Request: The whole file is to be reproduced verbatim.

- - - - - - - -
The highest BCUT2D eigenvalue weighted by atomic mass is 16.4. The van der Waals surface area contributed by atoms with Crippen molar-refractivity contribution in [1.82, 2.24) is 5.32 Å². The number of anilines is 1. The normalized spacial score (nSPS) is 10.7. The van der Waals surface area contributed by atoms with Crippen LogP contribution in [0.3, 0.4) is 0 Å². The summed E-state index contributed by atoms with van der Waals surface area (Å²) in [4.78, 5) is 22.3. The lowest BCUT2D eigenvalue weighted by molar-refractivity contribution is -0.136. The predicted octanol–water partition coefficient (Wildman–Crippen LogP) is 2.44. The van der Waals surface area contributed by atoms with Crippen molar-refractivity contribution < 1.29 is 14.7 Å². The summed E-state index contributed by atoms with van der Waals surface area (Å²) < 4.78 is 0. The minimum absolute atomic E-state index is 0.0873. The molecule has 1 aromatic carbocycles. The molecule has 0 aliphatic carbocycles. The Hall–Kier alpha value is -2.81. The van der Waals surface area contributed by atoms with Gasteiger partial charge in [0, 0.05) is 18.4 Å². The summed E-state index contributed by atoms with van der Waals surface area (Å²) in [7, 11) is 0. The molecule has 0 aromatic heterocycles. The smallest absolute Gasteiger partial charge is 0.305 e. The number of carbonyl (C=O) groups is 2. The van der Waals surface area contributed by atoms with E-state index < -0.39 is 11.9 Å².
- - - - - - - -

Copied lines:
The highest BCUT2D eigenvalue weighted by atomic mass is 16.4. The van der Waals surface area contributed by atoms with Crippen molar-refractivity contribution in [1.82, 2.24) is 5.32 Å². The number of anilines is 1. The normalized spacial score (nSPS) is 10.7. The van der Waals surface area contributed by atoms with Crippen LogP contribution in [0.3, 0.4) is 0 Å². The summed E-state index contributed by atoms with van der Waals surface area (Å²) in [4.78, 5) is 22.3. The lowest BCUT2D eigenvalue weighted by molar-refractivity contribution is -0.136. The predicted octanol–water partition coefficient (Wildman–Crippen LogP) is 2.44. The van der Waals surface area contributed by atoms with Crippen molar-refractivity contribution < 1.29 is 14.7 Å². The summed E-state index contributed by atoms with van der Waals surface area (Å²) < 4.78 is 0. The minimum absolute atomic E-state index is 0.0873. The molecule has 1 aromatic carbocycles. The molecule has 0 aliphatic carbocycles. The Hall–Kier alpha value is -2.81. The van der Waals surface area contributed by atoms with Gasteiger partial charge in [0, 0.05) is 18.4 Å². The summed E-state index contributed by atoms with van der Waals surface area (Å²) in [7, 11) is 0. The molecule has 0 aromatic heterocycles. The smallest absolute Gasteiger partial charge is 0.305 e. The number of carbonyl (C=O) groups is 2. The van der Waals surface area contributed by atoms with E-state index < -0.39 is 11.9 Å².